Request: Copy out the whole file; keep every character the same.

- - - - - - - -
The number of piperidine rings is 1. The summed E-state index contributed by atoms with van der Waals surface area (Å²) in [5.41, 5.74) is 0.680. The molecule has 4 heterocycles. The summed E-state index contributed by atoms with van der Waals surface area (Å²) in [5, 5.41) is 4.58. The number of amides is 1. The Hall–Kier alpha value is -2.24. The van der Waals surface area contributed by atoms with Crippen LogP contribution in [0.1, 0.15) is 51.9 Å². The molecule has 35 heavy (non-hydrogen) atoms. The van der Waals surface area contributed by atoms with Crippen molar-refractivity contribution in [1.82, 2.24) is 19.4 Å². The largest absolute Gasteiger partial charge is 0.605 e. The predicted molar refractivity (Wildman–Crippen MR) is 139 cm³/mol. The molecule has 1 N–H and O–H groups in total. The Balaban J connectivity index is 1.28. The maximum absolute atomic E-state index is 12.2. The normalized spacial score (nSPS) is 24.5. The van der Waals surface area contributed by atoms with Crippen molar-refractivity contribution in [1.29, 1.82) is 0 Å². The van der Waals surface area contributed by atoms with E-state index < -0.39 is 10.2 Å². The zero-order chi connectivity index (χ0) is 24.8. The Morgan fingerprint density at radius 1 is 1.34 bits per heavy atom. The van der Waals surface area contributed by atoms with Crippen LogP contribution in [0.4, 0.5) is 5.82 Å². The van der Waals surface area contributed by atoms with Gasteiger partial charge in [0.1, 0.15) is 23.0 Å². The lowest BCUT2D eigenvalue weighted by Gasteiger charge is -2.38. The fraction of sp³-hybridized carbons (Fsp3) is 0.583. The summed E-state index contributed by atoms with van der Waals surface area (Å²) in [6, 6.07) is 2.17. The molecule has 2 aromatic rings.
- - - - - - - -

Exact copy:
The number of piperidine rings is 1. The summed E-state index contributed by atoms with van der Waals surface area (Å²) in [5.41, 5.74) is 0.680. The molecule has 4 heterocycles. The summed E-state index contributed by atoms with van der Waals surface area (Å²) in [5, 5.41) is 4.58. The number of amides is 1. The Hall–Kier alpha value is -2.24. The van der Waals surface area contributed by atoms with Crippen LogP contribution in [0.1, 0.15) is 51.9 Å². The molecule has 35 heavy (non-hydrogen) atoms. The van der Waals surface area contributed by atoms with Crippen molar-refractivity contribution in [1.82, 2.24) is 19.4 Å². The largest absolute Gasteiger partial charge is 0.605 e. The predicted molar refractivity (Wildman–Crippen MR) is 139 cm³/mol. The molecule has 1 N–H and O–H groups in total. The Balaban J connectivity index is 1.28. The maximum absolute atomic E-state index is 12.2. The normalized spacial score (nSPS) is 24.5. The van der Waals surface area contributed by atoms with Crippen molar-refractivity contribution in [1.29, 1.82) is 0 Å². The van der Waals surface area contributed by atoms with E-state index < -0.39 is 10.2 Å². The zero-order chi connectivity index (χ0) is 24.8. The Morgan fingerprint density at radius 1 is 1.34 bits per heavy atom. The van der Waals surface area contributed by atoms with Crippen LogP contribution in [0.4, 0.5) is 5.82 Å². The van der Waals surface area contributed by atoms with Gasteiger partial charge in [0.1, 0.15) is 23.0 Å². The lowest BCUT2D eigenvalue weighted by Gasteiger charge is -2.38. The fraction of sp³-hybridized carbons (Fsp3) is 0.583. The summed E-state index contributed by atoms with van der Waals surface area (Å²) in [6, 6.07) is 2.17. The molecule has 2 aromatic rings.